It’s hard to exaggerate just how scary this is:

Nearly one in five high school age boys in the United States and 11 percent of school-age children over all have received a medical diagnosis of attention deficit hyperactivity disorder, according to new data from the federal Centers for Disease Control and Prevention.

That’s a 53% increase in the past decade and around “two-thirds of those with a current diagnosis receive prescriptions for stimulants like Ritalin or Adderall”, drugs that can cause more problems than they solve.

And the situation is probably going to get worse.

And even more teenagers are likely to be prescribed medication in the near future because the American Psychiatric Association plans to change the definition of A.D.H.D. to allow more people to receive the diagnosis and treatment. A.D.H.D. is described by most experts as resulting from abnormal chemical levels in the brain that impair a person’s impulse control and attention skills.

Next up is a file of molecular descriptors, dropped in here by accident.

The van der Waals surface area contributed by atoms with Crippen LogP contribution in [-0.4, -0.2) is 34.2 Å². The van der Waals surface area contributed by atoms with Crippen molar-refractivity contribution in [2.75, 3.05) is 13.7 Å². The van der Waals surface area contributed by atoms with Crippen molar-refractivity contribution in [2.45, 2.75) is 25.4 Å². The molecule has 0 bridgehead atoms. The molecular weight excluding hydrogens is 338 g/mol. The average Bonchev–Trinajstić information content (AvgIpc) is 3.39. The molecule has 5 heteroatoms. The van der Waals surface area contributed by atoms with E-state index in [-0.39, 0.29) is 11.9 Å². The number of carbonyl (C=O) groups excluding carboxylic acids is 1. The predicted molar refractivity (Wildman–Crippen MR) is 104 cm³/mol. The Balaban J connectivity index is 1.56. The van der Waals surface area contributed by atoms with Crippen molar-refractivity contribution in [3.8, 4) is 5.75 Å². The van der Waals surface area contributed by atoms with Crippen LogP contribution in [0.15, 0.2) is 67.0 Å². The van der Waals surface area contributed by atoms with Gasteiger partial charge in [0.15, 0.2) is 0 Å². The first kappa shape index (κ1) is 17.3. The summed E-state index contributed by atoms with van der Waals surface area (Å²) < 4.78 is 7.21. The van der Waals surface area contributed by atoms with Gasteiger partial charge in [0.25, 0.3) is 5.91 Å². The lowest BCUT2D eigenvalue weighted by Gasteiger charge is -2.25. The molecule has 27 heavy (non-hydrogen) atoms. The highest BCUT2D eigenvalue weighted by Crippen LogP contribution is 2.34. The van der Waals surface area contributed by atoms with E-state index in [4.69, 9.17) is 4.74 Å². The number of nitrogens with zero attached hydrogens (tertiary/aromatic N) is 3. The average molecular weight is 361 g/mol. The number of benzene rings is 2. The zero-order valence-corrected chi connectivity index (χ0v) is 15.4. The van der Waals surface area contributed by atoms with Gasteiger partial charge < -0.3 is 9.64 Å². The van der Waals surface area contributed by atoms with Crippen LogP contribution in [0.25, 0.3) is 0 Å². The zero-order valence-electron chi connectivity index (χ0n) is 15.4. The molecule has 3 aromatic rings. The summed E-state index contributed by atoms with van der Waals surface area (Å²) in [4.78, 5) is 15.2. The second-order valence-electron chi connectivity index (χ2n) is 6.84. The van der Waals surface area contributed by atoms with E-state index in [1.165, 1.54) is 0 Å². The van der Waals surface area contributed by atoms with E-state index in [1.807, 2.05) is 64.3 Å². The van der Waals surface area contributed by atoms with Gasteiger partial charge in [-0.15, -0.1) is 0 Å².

But what if the doctors are not always right?

“There’s a tremendous push where if the kid’s behavior is thought to be quote-unquote abnormal – if they’re not sitting quietly at their desk – that’s pathological, instead of just childhood,” said Dr. Jerome Groopman, a professor of medicine at Harvard Medical School and the author of “How Doctors Think.”

What if those kids diagnosed with this condition are simply bored and in need of alternative paths to their learning? Are “repeatedly losing one’s cellphone or losing focus during paperwork” really symptoms of a medical condition?

Does the fact that I have problems with paperwork and hate sitting still for meetings mean I’ll be getting a prescription?